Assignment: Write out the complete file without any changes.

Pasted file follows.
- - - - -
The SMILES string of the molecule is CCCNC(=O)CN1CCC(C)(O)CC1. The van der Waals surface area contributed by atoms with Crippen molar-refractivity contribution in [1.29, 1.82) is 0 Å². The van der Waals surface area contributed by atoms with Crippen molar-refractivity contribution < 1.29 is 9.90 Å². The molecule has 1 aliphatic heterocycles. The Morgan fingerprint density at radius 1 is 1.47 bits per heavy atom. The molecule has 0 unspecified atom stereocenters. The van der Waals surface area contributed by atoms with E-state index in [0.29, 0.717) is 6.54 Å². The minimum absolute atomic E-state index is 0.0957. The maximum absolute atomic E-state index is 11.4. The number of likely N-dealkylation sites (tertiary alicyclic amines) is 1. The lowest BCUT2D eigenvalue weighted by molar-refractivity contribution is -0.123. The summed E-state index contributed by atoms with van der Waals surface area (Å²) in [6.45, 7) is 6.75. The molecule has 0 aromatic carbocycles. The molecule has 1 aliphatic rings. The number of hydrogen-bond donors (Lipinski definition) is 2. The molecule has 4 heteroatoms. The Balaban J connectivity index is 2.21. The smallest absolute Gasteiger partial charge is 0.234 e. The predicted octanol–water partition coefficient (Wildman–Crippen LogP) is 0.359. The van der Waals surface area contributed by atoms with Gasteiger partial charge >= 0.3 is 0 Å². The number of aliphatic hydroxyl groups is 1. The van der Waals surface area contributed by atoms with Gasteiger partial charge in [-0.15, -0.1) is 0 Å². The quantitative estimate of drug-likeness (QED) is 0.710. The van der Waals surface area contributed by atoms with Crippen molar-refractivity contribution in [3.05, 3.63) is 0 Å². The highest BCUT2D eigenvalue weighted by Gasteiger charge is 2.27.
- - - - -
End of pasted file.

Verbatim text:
The SMILES string of the molecule is CCCNC(=O)CN1CCC(C)(O)CC1. The van der Waals surface area contributed by atoms with Crippen molar-refractivity contribution in [1.29, 1.82) is 0 Å². The van der Waals surface area contributed by atoms with Crippen molar-refractivity contribution < 1.29 is 9.90 Å². The molecule has 1 aliphatic heterocycles. The Morgan fingerprint density at radius 1 is 1.47 bits per heavy atom. The molecule has 0 unspecified atom stereocenters. The van der Waals surface area contributed by atoms with E-state index in [0.29, 0.717) is 6.54 Å². The minimum absolute atomic E-state index is 0.0957. The maximum absolute atomic E-state index is 11.4. The number of likely N-dealkylation sites (tertiary alicyclic amines) is 1. The lowest BCUT2D eigenvalue weighted by molar-refractivity contribution is -0.123. The summed E-state index contributed by atoms with van der Waals surface area (Å²) in [6.45, 7) is 6.75. The molecule has 0 aromatic carbocycles. The molecule has 1 aliphatic rings. The number of hydrogen-bond donors (Lipinski definition) is 2. The molecule has 4 heteroatoms. The Balaban J connectivity index is 2.21. The smallest absolute Gasteiger partial charge is 0.234 e. The predicted octanol–water partition coefficient (Wildman–Crippen LogP) is 0.359. The van der Waals surface area contributed by atoms with Gasteiger partial charge >= 0.3 is 0 Å². The number of aliphatic hydroxyl groups is 1. The van der Waals surface area contributed by atoms with Gasteiger partial charge in [-0.15, -0.1) is 0 Å². The quantitative estimate of drug-likeness (QED) is 0.710. The van der Waals surface area contributed by atoms with Crippen molar-refractivity contribution in [3.05, 3.63) is 0 Å². The highest BCUT2D eigenvalue weighted by Gasteiger charge is 2.27.